I woke up to the thud of the wheels touching down at the tarmac. I had fallen asleep again. The seats of Japan Airlines Boeing 777 were the reason for this, shameless plug, I know, but I honestly don’t remember getting that much sleep (60% of the flight) in a plane.
There was no time wasted as we went straight to our connecting flight in Haneda Airport to Asahikawa Airport in Northern Hokkaido. After landing, we took the bus straight to our destination, fighting the urge to nap, afraid that I might miss something, but the body won for 10 minutes and the next thing I know we arrived at the Bearmonte hotel.
As much as my whole being craved for a few minutes to be in a horizontal position, our leader/guide, Kobayashi-san told us that we would be climbing Mt. Asahidake in a few minutes and that we should get ready.
I was an avid climber during a chapter in my life (“was” being the operative word), these days, I put up a brave front so as not embarrass myself in front of my younger and more agile counterparts, but still, the thought of hiking through rough terrain and icy encounters still thrills me.
We ascended a majority of the height using the ropeway (cable car), some 1600m in height and takes about 10 minutes to reach the Sugatami station.
It was a bit disappointing that we missed the colors of autumn by just a few days. The birch trees were bare and so the colors were not as luscious as we were told it would be, but still, it was a beautiful sight regardless of what colors were absent.
Once we approached the station, there is a short, three minute briefing, Kobayashi-san tried to translate but the guy was speaking quickly and so all we got was “if you need to go to toilet, go now, there is no toilet on the mountain.”
I noticed that there were some boots you can rent when you reach the station, we were warned that there were a lot of melted snow so trail will be really wet and slushy.
Since we were cooped up for most of our journey, from the plane to the bus to the ropeway car, so you can imagine the “ohhs” and “ahhs” we all uttered in unison as soon we reached the untethered view of the peak of the mountain.
The peak was already capped in snow, telling us that autumn season was at the precipice and winter is coming. The air was cold, about 8°C, something that ‘shocked’ some of us low-landers and Kobayashi-san signaled for us to walk the path leading to some steps. It was a good thing I wore my gore-tex hiking boots, which were good for warding off the wetness of the deep puddles formed by melted snow (but if I (you) don’t the Bearmonte Hotel and the Sugatami station rents out boots.)
Hiking through the path was not tough, any beginner could go up there as was proven with the families with small children that were there as well. But IT was a bit challenging mainly because I brought my camera(s), tripod and gimbal stick in which I was using with one hand.
The incline was gradual, the wind-chill also steadily got colder, having uttered the words “I am used to the cold” was a bad idea, as I now have to put a strong front in front of everybody, or else I would eat my words in shame.
After a mere 10 minutes, we reached the lookout point, at 2281 m, and we started to act like tourist for a while and not travelers as we took an insane amount of pictures. Almost all of us were journalists, which meant there was an innate sense of ownership at the articles that we were tasked to write, in short, we wanted capture the moment as much as we could. Febrian from ceritafebrian.com took a timelapse video, while Sudjarat from detik.com started doing an impromptu narrative (something that he was obviously used to).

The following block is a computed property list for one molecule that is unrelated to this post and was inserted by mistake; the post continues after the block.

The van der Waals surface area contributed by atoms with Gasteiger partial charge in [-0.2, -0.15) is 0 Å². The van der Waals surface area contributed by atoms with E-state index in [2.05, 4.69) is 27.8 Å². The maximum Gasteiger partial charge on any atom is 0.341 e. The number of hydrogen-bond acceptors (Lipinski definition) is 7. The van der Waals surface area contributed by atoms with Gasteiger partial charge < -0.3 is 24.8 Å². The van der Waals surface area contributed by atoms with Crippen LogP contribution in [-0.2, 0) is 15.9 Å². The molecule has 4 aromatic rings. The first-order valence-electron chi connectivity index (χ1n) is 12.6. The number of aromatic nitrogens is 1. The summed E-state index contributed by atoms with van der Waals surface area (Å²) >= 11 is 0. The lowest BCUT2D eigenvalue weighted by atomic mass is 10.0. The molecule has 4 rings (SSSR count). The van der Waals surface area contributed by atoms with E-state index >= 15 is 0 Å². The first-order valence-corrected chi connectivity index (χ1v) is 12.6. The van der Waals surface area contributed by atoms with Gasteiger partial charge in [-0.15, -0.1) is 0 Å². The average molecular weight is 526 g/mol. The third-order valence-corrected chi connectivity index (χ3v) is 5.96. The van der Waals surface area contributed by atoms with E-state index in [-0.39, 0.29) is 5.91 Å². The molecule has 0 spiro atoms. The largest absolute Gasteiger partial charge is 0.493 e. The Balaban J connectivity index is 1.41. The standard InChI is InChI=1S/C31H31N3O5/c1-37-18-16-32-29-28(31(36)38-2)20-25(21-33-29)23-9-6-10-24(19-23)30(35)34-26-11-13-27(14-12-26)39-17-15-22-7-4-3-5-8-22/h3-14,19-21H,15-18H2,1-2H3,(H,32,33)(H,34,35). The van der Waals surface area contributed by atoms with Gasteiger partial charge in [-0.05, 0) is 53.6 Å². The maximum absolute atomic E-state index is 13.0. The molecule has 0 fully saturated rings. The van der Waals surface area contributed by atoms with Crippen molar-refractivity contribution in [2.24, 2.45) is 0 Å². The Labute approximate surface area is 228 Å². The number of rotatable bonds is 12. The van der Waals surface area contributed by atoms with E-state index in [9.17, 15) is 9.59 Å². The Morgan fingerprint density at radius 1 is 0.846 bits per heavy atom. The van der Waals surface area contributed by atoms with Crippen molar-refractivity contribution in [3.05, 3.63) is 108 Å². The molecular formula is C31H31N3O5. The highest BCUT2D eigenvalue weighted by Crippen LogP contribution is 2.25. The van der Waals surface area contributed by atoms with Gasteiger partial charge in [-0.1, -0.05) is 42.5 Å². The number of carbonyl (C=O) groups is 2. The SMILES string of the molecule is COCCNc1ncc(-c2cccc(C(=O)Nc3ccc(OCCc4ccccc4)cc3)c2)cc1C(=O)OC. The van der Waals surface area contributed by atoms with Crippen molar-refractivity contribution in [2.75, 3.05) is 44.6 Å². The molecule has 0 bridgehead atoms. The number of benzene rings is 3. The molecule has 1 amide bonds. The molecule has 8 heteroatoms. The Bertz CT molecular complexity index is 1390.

The biggest challenge at this point is to make sure the devices that we all were using does not discharge too quickly, since we never had a chance to fully charge them and the coldness of the area would drain them faster than normal.
The sky was as blue as it can get, the steam that vents out from the fissures were fascinating to see, however, we were too far out to smell the sulphur (and that’s not a bad thing). We decided to return after the 2nd look out point, generally because our batteries have been either completely drained or is about to be.
When I was going back down to the station, I took my time, as any hiker would know descending can be faster but it can also be more dangerous as pressure is exerted more on the knees. Going slowly worked to my advantage as I paid more attention to the things around me. There was a frozen lake to the right or a body of water that was formed in a valley or crater formed between two peaks. The dew on the plants were giving it such a gloss that reflected the sunlight. It was as if, it broke off into a thousand mirrors making them shimmer in its glory.
Truly, sights like these were not meant for the camera to capture in its digital form, but for the mind’s eye to record it in our memories forever.
We headed back to the hotel just in time for the serene sun setting behind the woods. Those of us with some battery power left, took in as much as we could. After such a tiring day, taking a few minutes to dip into the public bath or Onsen in the Bearmonte hotel was such a refreshing way to end the day, that, and the amazing dinner buffet. If I was to do it over again, I would have actually begun my hike in the morning with full batteries, energized and raring to go and attempt to reach the peak. Now that’s a hike.